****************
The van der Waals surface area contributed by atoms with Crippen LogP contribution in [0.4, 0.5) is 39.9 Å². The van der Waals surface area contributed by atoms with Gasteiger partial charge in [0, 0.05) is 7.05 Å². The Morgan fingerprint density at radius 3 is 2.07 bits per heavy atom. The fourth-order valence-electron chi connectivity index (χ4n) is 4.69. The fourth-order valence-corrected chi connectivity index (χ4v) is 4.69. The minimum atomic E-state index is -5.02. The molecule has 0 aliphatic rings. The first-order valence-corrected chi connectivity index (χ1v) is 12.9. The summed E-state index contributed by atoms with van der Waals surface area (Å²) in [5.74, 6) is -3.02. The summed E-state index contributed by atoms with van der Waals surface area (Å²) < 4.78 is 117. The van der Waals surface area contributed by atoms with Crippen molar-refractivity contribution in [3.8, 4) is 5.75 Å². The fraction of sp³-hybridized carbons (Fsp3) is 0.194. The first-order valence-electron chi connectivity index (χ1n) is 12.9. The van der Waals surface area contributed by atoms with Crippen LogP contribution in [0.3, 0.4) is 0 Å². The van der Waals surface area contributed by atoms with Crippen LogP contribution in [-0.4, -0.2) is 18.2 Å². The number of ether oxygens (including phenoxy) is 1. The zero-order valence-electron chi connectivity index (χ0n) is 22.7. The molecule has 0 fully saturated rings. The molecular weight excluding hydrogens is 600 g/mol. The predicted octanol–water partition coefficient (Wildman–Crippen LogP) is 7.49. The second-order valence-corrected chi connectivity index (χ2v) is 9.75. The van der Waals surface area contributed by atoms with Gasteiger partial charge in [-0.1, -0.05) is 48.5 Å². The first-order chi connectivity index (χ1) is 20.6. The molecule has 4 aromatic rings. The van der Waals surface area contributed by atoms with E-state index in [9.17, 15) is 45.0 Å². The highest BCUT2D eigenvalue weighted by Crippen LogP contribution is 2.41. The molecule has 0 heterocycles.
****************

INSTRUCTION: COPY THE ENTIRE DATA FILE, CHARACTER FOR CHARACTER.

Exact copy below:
The van der Waals surface area contributed by atoms with Crippen LogP contribution in [0.4, 0.5) is 39.9 Å². The van der Waals surface area contributed by atoms with Gasteiger partial charge in [0, 0.05) is 7.05 Å². The Morgan fingerprint density at radius 3 is 2.07 bits per heavy atom. The fourth-order valence-electron chi connectivity index (χ4n) is 4.69. The fourth-order valence-corrected chi connectivity index (χ4v) is 4.69. The minimum atomic E-state index is -5.02. The molecule has 0 aliphatic rings. The first-order valence-corrected chi connectivity index (χ1v) is 12.9. The summed E-state index contributed by atoms with van der Waals surface area (Å²) in [5.74, 6) is -3.02. The summed E-state index contributed by atoms with van der Waals surface area (Å²) < 4.78 is 117. The van der Waals surface area contributed by atoms with Crippen molar-refractivity contribution in [3.8, 4) is 5.75 Å². The fraction of sp³-hybridized carbons (Fsp3) is 0.194. The first-order valence-electron chi connectivity index (χ1n) is 12.9. The van der Waals surface area contributed by atoms with Crippen LogP contribution in [0.3, 0.4) is 0 Å². The van der Waals surface area contributed by atoms with Crippen LogP contribution in [-0.4, -0.2) is 18.2 Å². The number of ether oxygens (including phenoxy) is 1. The zero-order valence-electron chi connectivity index (χ0n) is 22.7. The molecule has 0 fully saturated rings. The molecular weight excluding hydrogens is 600 g/mol. The predicted octanol–water partition coefficient (Wildman–Crippen LogP) is 7.49. The second-order valence-corrected chi connectivity index (χ2v) is 9.75. The van der Waals surface area contributed by atoms with Gasteiger partial charge in [-0.1, -0.05) is 48.5 Å². The first-order chi connectivity index (χ1) is 20.6. The molecule has 4 aromatic rings. The van der Waals surface area contributed by atoms with E-state index in [9.17, 15) is 45.0 Å². The highest BCUT2D eigenvalue weighted by Crippen LogP contribution is 2.41. The molecule has 0 heterocycles.